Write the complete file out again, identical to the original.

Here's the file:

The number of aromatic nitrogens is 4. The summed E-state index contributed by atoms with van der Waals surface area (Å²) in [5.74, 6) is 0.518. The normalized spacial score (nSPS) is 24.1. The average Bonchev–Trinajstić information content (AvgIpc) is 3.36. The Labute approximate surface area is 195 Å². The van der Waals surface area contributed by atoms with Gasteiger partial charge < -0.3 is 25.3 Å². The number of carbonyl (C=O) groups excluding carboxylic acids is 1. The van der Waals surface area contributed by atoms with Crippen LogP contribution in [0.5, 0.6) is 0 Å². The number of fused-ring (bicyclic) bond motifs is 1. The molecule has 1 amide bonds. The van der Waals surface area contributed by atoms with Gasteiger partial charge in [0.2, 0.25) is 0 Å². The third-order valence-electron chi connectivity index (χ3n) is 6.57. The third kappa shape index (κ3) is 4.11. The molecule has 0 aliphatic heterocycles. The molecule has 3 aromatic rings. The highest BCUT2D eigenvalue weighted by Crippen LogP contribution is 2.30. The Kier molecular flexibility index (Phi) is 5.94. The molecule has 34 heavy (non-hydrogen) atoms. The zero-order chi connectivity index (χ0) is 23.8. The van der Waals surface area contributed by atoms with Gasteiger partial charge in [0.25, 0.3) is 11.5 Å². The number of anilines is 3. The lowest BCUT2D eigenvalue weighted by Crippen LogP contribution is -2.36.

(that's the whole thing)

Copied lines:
The number of aromatic nitrogens is 4. The summed E-state index contributed by atoms with van der Waals surface area (Å²) in [5.74, 6) is 0.518. The normalized spacial score (nSPS) is 24.1. The average Bonchev–Trinajstić information content (AvgIpc) is 3.36. The Labute approximate surface area is 195 Å². The van der Waals surface area contributed by atoms with Gasteiger partial charge < -0.3 is 25.3 Å². The number of carbonyl (C=O) groups excluding carboxylic acids is 1. The van der Waals surface area contributed by atoms with Crippen LogP contribution in [0.5, 0.6) is 0 Å². The number of fused-ring (bicyclic) bond motifs is 1. The molecule has 1 amide bonds. The van der Waals surface area contributed by atoms with Gasteiger partial charge in [0.2, 0.25) is 0 Å². The third-order valence-electron chi connectivity index (χ3n) is 6.57. The third kappa shape index (κ3) is 4.11. The molecule has 0 aliphatic heterocycles. The molecule has 3 aromatic rings. The highest BCUT2D eigenvalue weighted by Crippen LogP contribution is 2.30. The Kier molecular flexibility index (Phi) is 5.94. The molecule has 34 heavy (non-hydrogen) atoms. The zero-order chi connectivity index (χ0) is 23.8. The van der Waals surface area contributed by atoms with Gasteiger partial charge in [0.25, 0.3) is 11.5 Å². The number of anilines is 3. The lowest BCUT2D eigenvalue weighted by Crippen LogP contribution is -2.36.